Therapeutic Potential of Naringin and Naringenin in Long COVID: A Multifaceted Approach

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The COVID-19 pandemic, caused by the severe acute respiratory syndrome coronavirus 2 (SARS-CoV-2), has presented unprecedented challenges to global health, economies, and scientific research communities. While much focus has been on acute infection management, the post-acute sequelae of SARS-CoV-2 infection, widely known as long COVID, have emerged as a multifaceted public health issue. Long COVID is characterized by a wide range of persistent symptoms that significantly impact individuals’ quality of life, healthcare systems, and workforces across the globe. This article delves into the pathogenesis of long COVID and explores the therapeutic potential of naringin and naringenin, two naturally occurring flavonoids, in mitigating its diverse symptoms.

Understanding Long COVID

Long COVID presents with a constellation of symptoms, including but not limited to fatigue, cognitive dysfunction, immune dysregulation, microbiota dysbiosis, and organ-specific pathologies such as myocarditis and pulmonary fibrosis. The underlying mechanisms are complex, involving persistent viral reservoirs, immune dysfunction, microthrombosis, and systemic inflammation. These mechanisms contribute to a wide spectrum of clinical manifestations, affecting nearly every organ system in the body. The persistence of symptoms like cognitive dysfunction, commonly referred to as “brain fog,” alongside physical disabilities such as dyspnea and fatigue, underscores the need for comprehensive therapeutic strategies.

Naringin and Naringenin: A Closer Look

Naringin and naringenin, predominantly found in citrus fruits, have been recognized for their broad spectrum of biological activities, including anti-inflammatory, antioxidant, anticancer, and antiviral effects. These compounds have garnered interest for their potential role in addressing the multifaceted symptoms of long COVID through various mechanisms. Their anti-inflammatory properties, for instance, could mitigate the cytokine storm associated with acute and long-term COVID-19 sequelae. Furthermore, their antioxidant capabilities may counteract oxidative stress, contributing to the alleviation of symptoms like fatigue and cognitive impairment.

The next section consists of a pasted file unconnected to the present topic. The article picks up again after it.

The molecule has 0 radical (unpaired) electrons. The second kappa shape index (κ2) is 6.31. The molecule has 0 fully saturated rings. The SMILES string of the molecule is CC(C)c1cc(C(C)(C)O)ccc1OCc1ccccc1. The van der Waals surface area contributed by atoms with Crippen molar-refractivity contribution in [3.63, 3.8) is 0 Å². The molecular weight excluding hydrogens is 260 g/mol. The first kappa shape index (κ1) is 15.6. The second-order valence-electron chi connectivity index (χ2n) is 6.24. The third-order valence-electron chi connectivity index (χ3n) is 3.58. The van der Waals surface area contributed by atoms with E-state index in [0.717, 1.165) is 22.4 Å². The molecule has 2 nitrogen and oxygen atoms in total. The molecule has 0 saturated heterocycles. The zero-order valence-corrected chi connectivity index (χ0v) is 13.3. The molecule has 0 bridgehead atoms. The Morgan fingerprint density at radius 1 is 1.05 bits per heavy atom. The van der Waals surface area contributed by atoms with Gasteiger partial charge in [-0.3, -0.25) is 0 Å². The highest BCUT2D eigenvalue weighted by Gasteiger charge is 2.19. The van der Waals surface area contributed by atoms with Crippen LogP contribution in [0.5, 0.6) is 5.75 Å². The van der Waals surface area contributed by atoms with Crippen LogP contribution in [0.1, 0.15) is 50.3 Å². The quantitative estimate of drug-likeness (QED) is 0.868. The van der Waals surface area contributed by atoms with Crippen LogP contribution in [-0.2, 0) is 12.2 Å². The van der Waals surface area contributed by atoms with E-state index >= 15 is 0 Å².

Exploring the Impact of Naringin and Naringenin on Inflammation

Inflammation serves as a pivotal adaptive defense mechanism against infection or injury, playing a crucial role in maintaining our overall health. However, excessive or chronic inflammation can lead to various inflammatory diseases, including atherosclerosis, rheumatoid arthritis, asthma, pulmonary fibrosis, and septic shock. The production of cytokines like interleukin (IL), tumor necrosis factor (TNF)-α, interferon (IFN)-γ, and inflammatory mediators such as nitric oxide (NO) and prostaglandins (PG) by macrophages during inflammation can exacerbate these conditions.

Macrophages are essential players in the body’s immune response, but their overactivity can contribute to harmful inflammation. Several external stimuli, including lipopolysaccharides and interferon (IFN-β), can trigger macrophages to release inflammatory mediators such as NO, prostaglandin E2 (PGE2), and reactive oxygen species (ROS), along with enzymes like inducible nitric oxide synthase (iNOS) and cyclooxygenase-2 (COX-2). Addressing these inflammatory mediators becomes crucial in treating various diseases with anti-inflammatory components.